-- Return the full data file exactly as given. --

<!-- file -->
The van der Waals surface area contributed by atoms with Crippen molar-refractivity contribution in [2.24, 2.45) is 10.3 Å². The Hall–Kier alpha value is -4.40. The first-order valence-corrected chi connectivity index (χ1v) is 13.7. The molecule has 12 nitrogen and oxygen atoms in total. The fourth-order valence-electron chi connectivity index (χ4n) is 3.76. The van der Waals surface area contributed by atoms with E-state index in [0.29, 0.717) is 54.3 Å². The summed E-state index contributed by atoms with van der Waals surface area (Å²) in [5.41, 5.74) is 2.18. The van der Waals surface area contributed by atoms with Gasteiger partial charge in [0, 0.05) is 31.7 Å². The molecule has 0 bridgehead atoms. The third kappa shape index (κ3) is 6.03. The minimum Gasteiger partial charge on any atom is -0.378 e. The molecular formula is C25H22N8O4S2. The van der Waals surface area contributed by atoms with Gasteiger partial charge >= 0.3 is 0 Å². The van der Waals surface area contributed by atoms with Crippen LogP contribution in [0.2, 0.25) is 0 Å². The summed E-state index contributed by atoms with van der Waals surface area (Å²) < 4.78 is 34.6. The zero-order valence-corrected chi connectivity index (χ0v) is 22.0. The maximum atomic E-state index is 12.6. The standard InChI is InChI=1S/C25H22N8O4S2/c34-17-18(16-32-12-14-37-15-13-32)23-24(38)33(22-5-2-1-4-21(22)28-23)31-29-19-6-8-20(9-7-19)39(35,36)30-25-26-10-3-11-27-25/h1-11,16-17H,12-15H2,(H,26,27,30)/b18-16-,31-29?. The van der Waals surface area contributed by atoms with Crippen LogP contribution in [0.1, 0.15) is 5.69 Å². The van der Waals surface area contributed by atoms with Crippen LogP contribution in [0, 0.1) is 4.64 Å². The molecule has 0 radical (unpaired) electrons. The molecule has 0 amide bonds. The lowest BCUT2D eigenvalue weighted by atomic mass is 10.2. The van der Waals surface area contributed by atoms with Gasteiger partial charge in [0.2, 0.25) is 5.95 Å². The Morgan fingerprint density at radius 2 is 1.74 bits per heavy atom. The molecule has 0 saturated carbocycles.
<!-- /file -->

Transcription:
The van der Waals surface area contributed by atoms with Crippen molar-refractivity contribution in [2.24, 2.45) is 10.3 Å². The Hall–Kier alpha value is -4.40. The first-order valence-corrected chi connectivity index (χ1v) is 13.7. The molecule has 12 nitrogen and oxygen atoms in total. The fourth-order valence-electron chi connectivity index (χ4n) is 3.76. The van der Waals surface area contributed by atoms with E-state index in [0.29, 0.717) is 54.3 Å². The summed E-state index contributed by atoms with van der Waals surface area (Å²) in [5.41, 5.74) is 2.18. The van der Waals surface area contributed by atoms with Gasteiger partial charge in [0, 0.05) is 31.7 Å². The molecule has 0 bridgehead atoms. The third kappa shape index (κ3) is 6.03. The minimum Gasteiger partial charge on any atom is -0.378 e. The molecular formula is C25H22N8O4S2. The van der Waals surface area contributed by atoms with Gasteiger partial charge >= 0.3 is 0 Å². The van der Waals surface area contributed by atoms with Crippen LogP contribution in [0.2, 0.25) is 0 Å². The summed E-state index contributed by atoms with van der Waals surface area (Å²) < 4.78 is 34.6. The zero-order valence-corrected chi connectivity index (χ0v) is 22.0. The maximum atomic E-state index is 12.6. The standard InChI is InChI=1S/C25H22N8O4S2/c34-17-18(16-32-12-14-37-15-13-32)23-24(38)33(22-5-2-1-4-21(22)28-23)31-29-19-6-8-20(9-7-19)39(35,36)30-25-26-10-3-11-27-25/h1-11,16-17H,12-15H2,(H,26,27,30)/b18-16-,31-29?. The van der Waals surface area contributed by atoms with Crippen LogP contribution in [0.1, 0.15) is 5.69 Å². The van der Waals surface area contributed by atoms with Crippen LogP contribution in [0, 0.1) is 4.64 Å². The molecule has 0 radical (unpaired) electrons. The molecule has 0 amide bonds. The lowest BCUT2D eigenvalue weighted by atomic mass is 10.2. The van der Waals surface area contributed by atoms with Gasteiger partial charge in [0.2, 0.25) is 5.95 Å². The Morgan fingerprint density at radius 2 is 1.74 bits per heavy atom. The molecule has 0 saturated carbocycles.